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Archive for the ‘pets’ Category

Kitty’s Back | by Linda Brendle

Published in the Rains County Leader on February 12, 2019:

Cats acting strangeKitty has been in a strange mood for the last several weeks. I know you’re thinking How could you tell? – and that’s a valid question. Let’s just say her behavior has been a different kind of strange.

I’m not sure what put her into her latest tail spin, but I have a couple of ideas. A week or so ago, we were getting ready for bed, and I heard an unfamiliar noise coming from the kitchen.

“That sounded like Kitty jumping on top of the cabinets,” I said to David. He agreed, so I went to the kitchen to investigate. Sure enough, there she was, staring down at me from the cabinet above the refrigerator. I retrieved the squirt bottle and proceeded to try and convince her of the error of her ways. By the time she made it back to the floor, she was pretty wet, and I didn’t see much of her for the next few days. (more…)

Kitty and the blanket war | by Linda Brendle

Published in the Rains County Leader on January 15, 2019:

blanketOne of my favorite Christmas presents this year is a blanket or, more accurately, a throw. The love seat where I usually sit in the living room is in one of the colder spots in the house, and I always have an afghan or other cover within reach in case of a sudden chill. Kitty has a fondness for warm covers, but she generally prefers them to be neatly folded and on the end of the couch where David sits – until now, that is.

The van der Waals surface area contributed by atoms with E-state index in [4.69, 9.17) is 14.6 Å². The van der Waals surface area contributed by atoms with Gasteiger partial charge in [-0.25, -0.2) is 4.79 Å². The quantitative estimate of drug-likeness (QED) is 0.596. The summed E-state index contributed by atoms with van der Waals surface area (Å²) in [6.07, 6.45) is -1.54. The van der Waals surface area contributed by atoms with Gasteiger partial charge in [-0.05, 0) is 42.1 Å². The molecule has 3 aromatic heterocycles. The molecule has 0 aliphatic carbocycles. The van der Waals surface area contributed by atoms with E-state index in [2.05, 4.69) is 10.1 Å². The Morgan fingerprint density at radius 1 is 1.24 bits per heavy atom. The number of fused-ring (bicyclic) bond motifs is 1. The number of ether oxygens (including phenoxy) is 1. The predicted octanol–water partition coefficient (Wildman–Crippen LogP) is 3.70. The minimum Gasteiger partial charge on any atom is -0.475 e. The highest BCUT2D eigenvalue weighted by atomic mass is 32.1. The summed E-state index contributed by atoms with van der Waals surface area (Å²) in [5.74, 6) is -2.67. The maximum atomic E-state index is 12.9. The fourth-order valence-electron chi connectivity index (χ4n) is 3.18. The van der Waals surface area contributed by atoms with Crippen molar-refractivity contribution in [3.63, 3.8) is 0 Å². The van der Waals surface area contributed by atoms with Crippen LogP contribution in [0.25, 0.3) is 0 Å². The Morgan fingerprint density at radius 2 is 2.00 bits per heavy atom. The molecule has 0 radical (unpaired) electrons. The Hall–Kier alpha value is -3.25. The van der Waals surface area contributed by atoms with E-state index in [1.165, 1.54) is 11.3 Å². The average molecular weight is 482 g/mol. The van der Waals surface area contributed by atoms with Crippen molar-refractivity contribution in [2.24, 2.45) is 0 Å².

The new throw was given to me by Pastor Jason, my soon-to-be ex-boss, and his wife Stacy. They said I might need it to keep me warm while I spend my free time either reading or writing a book. It’s microfiber with a soft plush finish on one side and a woolly look on the other, and it’s very warm.

Kitty didn’t pay any attention to it at first, so I had it all to myself until one night last week. I couldn’t sleep, so I went into the living room to read. Kitty followed me and made the rounds of her usual roosting spots, looking out the windows into the darkened yard to be sure there were no intruders. Satisfied that her kingdom was safe, she came over to see what I was doing. She sniffed my book and rubbed her whiskers against the edges until she lost interest. Then, she discovered the blanket. (more…)

Kitty’s Second Christmas | by Linda Brendle

Published in the Rains County Leader on December 4, 2018:

Kitty 061515Kitty came to live with us in June of 2015, and a lot has changed since that mouthy little fur ball walked out from under our porch and into our hearts. She has become a big part of our lives, and she has become one of the favorite subjects for my columns, both for me as the writer and for my readers as well. I met another reader this weekend who recognized me. At least she knew my name, but she still identified me strongly with Kitty. That’s okay with me. She’s usually the more interesting of the two of us anyway.